Thankfully, setting up Steam Link on both your computer and Android-powered mobile device is relatively easy; just by the ticking of boxes in Steam’s settings on the host computer and then following a very small step-by-step process on your phone or tablet within the Steam Link (BETA) app.
On your computer, find the settings option (look top left, under the Steam tab) and locate the ‘In-Home Streaming’ option. Check the ‘Enable streaming’ box and you should be good to go.
Now, on your Android device, download, install, and open the Steam Link (BETA) app, but make sure you’re on the same wireless network as your computer, otherwise you won’t be able to pair the two. The app will walk you through the pairing process, and even ask you to pair a controller.
Once you’ve selected your gaming computer in the app, the phone will show a four-digit PIN, which will also be asked for by the computer. Tap it in and, hey presto, they’re paired! The whole process shouldn’t take longer than a few minutes.
You should now see the Steam screen on your Android device and be able to navigate around using your controller.
All that’s left to do is put your feet up on the couch, select a game, and play! Welcome to the future of gaming. Speaking of which…
Is this the end of console and PC gaming?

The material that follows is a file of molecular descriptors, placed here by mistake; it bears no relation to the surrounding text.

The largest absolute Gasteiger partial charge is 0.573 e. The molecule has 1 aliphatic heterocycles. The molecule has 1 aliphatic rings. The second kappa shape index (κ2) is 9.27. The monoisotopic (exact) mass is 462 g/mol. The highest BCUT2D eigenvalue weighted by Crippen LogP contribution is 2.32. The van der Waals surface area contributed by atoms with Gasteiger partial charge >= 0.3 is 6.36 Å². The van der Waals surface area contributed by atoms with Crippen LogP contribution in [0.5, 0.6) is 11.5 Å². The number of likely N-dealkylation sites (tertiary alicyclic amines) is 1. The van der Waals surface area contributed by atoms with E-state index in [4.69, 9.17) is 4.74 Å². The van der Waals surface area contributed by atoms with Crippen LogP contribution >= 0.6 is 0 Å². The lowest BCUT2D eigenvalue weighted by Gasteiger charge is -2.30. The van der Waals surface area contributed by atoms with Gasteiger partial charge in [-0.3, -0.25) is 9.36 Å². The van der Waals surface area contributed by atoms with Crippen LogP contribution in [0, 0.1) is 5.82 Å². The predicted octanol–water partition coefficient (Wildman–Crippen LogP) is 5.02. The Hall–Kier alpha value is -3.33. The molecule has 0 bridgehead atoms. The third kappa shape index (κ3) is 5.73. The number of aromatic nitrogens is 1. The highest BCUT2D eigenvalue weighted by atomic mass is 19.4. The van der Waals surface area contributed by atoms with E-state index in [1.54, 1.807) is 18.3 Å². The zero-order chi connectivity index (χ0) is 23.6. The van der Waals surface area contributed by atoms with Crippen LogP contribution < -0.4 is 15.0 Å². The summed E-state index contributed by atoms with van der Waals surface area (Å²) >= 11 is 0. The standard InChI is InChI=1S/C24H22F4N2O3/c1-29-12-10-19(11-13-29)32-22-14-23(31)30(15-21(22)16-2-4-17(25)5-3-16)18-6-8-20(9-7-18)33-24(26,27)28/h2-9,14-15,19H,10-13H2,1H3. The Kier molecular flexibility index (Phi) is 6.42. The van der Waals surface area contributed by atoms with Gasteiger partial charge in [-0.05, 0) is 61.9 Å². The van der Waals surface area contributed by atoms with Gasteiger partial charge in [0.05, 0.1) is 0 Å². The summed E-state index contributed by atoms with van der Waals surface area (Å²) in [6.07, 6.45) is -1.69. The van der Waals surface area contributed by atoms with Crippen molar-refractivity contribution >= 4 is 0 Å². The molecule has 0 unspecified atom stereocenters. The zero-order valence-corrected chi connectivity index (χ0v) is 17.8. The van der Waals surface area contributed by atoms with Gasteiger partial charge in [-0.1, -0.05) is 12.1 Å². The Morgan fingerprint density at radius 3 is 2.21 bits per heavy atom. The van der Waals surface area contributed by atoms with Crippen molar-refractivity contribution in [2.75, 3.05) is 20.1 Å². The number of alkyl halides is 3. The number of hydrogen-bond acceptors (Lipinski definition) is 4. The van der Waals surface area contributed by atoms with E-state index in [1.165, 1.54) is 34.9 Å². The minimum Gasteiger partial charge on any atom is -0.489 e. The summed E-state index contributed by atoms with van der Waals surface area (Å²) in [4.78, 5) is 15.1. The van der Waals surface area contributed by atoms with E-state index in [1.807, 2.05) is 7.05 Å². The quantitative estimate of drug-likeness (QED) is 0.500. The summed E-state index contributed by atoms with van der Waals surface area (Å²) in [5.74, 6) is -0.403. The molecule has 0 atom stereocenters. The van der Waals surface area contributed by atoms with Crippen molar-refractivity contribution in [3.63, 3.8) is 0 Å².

While gaming over the decades has typically meant switching on a PC or games console and inserting a CD or downloading games, we’re now in a world where internet speeds are fast and stable enough to open the possibility of streaming games to whichever device you’re using without any troublesome lag.
And we don’t just mean streaming from your PC (where the game is stored locally) to your phone; we mean streaming games from a service onto any device – essentially cutting out the computer-shaped middle man.
A few companies have already tried this, and viable platforms are now starting to take shape. Way back in 2010, the since-defunct gaming startup OnLive dipped its toes into the waters with a small set top box that could stream dozens of games direct from the companies servers. The company might not have stood the test of time, but Sony later bought up OnLive’s patents, and is using them for its subscription-based streaming service, PS Now. You can’t currently play PS Now titles on your phone, but you can stream them to a Sony TV, so it’s not difficult to imagine a future where Xperia phones have the capability built in too.
Chipmaker Nvidia, meanwhile, lets gamers stream titles from its own Android-powered Shield TV box, offering us players a bevvy of award-winning games without the need to upgrade our graphics cards every six months.
And this idea – where the gaming legwork is done elsewhere, and streamed to whichever device you like – looks to be the way of the future. If any more proof were needed, Microsoft’s gaming chief, Phil Spencer, recently revealed that the company is currently working on building a secret streaming service that would “unlock console gaming on any device.” And that has to include mobile, right?
While there are currently no clear times and dates as to when this new cloud-streaming gaming platform may materialise, the fact that the big companies like Microsoft are investing in it shows that the model definitely has legs. Watch this space.